March 21, 2019 by Greg Meckbach
Insurance Bureau of Canada officials are hoping a $145-million commitment by the federal government towards cyber security will help the industry better understand how much a cyber incident could cost.
In the 2019-20 budget document tabled Tuesday, federal Finance Minister Bill Morneau proposed to spend $144.9 million over five years critical cyber systems, including those in the finance, telecommunications, energy and transport sectors.
The industry needs to get a better understanding of how much money could be lost as a result of a cyber security disaster in Canada, suggested Craig Stewart, IBC’s vice president of federal affairs, in an interview Wednesday.
“It is difficult for insurers to underwrite a risk that is poorly understood and difficult for government to create a policy and legislative framework when they don’t understand the risks,” he said. Both government industry have an interest in better defining the problem and the $144.9 million “will go in part to that effort,” Stewart predicted.
The government proposes to start spending the $144.9 in the fiscal year beginning April 1, 2019. At least some of that money would go to the Canadian Centre for Cyber Security, which the federal government launched Oct. 1. The Centre for Cyber Security – which is part of the federal Communications Security Establishment – aims to provide guidance to organizations operating critical infrastructure on how to better prevent and address cyber attacks.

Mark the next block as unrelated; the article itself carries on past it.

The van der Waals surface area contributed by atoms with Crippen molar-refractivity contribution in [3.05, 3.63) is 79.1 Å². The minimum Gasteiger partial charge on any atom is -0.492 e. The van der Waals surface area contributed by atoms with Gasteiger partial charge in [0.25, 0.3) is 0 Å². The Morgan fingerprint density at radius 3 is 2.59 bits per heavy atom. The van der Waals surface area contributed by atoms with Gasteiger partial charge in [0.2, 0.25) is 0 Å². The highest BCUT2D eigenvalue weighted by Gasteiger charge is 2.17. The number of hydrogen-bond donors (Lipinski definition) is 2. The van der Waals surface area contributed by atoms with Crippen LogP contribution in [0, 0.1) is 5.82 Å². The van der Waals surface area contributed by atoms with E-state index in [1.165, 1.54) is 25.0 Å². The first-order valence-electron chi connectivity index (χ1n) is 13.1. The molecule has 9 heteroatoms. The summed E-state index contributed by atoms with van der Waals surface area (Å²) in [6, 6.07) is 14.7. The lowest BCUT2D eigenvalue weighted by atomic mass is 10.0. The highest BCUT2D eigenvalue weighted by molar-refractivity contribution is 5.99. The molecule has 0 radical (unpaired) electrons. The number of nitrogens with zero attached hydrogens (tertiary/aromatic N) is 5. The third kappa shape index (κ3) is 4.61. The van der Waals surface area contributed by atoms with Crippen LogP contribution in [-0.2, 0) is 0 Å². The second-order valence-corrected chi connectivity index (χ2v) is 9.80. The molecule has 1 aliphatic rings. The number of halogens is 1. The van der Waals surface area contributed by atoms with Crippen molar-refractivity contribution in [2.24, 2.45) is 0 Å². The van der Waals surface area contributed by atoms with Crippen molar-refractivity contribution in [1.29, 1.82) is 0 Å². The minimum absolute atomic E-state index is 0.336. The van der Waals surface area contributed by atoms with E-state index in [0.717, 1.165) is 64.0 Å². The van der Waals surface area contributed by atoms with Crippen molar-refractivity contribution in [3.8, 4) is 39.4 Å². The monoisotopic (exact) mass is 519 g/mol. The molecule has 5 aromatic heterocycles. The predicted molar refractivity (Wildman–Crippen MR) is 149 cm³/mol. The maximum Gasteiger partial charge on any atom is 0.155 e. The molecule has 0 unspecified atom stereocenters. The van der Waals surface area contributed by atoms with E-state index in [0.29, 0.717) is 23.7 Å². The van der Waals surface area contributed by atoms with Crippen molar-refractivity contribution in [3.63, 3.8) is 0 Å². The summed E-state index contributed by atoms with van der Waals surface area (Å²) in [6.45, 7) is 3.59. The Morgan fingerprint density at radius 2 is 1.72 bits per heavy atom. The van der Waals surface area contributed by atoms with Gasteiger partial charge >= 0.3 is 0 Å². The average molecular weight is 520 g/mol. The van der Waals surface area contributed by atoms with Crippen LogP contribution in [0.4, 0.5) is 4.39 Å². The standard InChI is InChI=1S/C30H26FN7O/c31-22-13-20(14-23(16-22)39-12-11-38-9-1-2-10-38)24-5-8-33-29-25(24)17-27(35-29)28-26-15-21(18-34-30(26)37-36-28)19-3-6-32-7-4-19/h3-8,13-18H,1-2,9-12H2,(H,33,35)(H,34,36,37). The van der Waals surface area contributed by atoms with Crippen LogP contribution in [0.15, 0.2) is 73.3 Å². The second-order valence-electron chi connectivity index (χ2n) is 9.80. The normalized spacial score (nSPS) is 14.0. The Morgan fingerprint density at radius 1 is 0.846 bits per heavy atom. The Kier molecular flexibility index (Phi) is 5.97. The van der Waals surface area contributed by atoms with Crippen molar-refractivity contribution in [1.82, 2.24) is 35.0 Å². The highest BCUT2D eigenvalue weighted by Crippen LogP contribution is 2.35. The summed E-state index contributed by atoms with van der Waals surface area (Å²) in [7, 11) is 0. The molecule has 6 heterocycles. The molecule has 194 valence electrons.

In a separate report released Jan. 29 by Lloyd’s, the Cyber Risk Management (CyRiM) project modelled the loss from a hypothetical ransomware attack affecting multiple corporate victims.
Global economic losses were estimated at US$85 billion to US$193 billion, CyRIM said in Bashe attack: Global infection by contagious malware.
In Canada, cyber incidents against critical infrastructure – such as telecommunications and energy – have the potential to harm national security and public safety, the government said Tuesday in its budget document.
Also in the budget, Morneau said Ottawa plans to invest $48 million over four years, starting in 2020-21, for infrastructure projects intended to protect indigenous communities from climate-related hazards.
This is good news for commercial insurers writing risks for First Nations bands, Stewart suggested, because most properties on reserves are owned by band councils who buy commercial insurance.
“This would hopefully improve the loss ratio for insurers and makes some reserves more insurable.”